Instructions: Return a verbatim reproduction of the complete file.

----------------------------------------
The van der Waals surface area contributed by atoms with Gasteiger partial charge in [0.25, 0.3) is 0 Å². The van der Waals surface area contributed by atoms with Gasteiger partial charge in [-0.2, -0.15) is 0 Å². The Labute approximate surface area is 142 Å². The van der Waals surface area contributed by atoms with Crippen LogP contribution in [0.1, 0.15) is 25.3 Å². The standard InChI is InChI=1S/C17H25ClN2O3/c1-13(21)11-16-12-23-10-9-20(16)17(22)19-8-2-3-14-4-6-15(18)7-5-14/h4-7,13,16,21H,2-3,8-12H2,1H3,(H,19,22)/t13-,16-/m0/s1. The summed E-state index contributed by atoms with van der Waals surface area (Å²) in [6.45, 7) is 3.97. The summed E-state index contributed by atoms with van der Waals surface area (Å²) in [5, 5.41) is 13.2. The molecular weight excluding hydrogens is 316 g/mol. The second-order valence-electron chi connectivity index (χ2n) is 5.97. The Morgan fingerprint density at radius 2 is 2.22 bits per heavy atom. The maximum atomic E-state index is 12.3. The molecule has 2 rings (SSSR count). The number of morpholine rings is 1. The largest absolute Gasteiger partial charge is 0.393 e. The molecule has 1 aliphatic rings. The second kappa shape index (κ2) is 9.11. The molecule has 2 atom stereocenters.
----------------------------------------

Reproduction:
The van der Waals surface area contributed by atoms with Gasteiger partial charge in [0.25, 0.3) is 0 Å². The van der Waals surface area contributed by atoms with Gasteiger partial charge in [-0.2, -0.15) is 0 Å². The Labute approximate surface area is 142 Å². The van der Waals surface area contributed by atoms with Crippen LogP contribution in [0.1, 0.15) is 25.3 Å². The standard InChI is InChI=1S/C17H25ClN2O3/c1-13(21)11-16-12-23-10-9-20(16)17(22)19-8-2-3-14-4-6-15(18)7-5-14/h4-7,13,16,21H,2-3,8-12H2,1H3,(H,19,22)/t13-,16-/m0/s1. The summed E-state index contributed by atoms with van der Waals surface area (Å²) in [6.45, 7) is 3.97. The summed E-state index contributed by atoms with van der Waals surface area (Å²) in [5, 5.41) is 13.2. The molecular weight excluding hydrogens is 316 g/mol. The second-order valence-electron chi connectivity index (χ2n) is 5.97. The Morgan fingerprint density at radius 2 is 2.22 bits per heavy atom. The maximum atomic E-state index is 12.3. The molecule has 2 rings (SSSR count). The number of morpholine rings is 1. The largest absolute Gasteiger partial charge is 0.393 e. The molecule has 1 aliphatic rings. The second kappa shape index (κ2) is 9.11. The molecule has 2 atom stereocenters.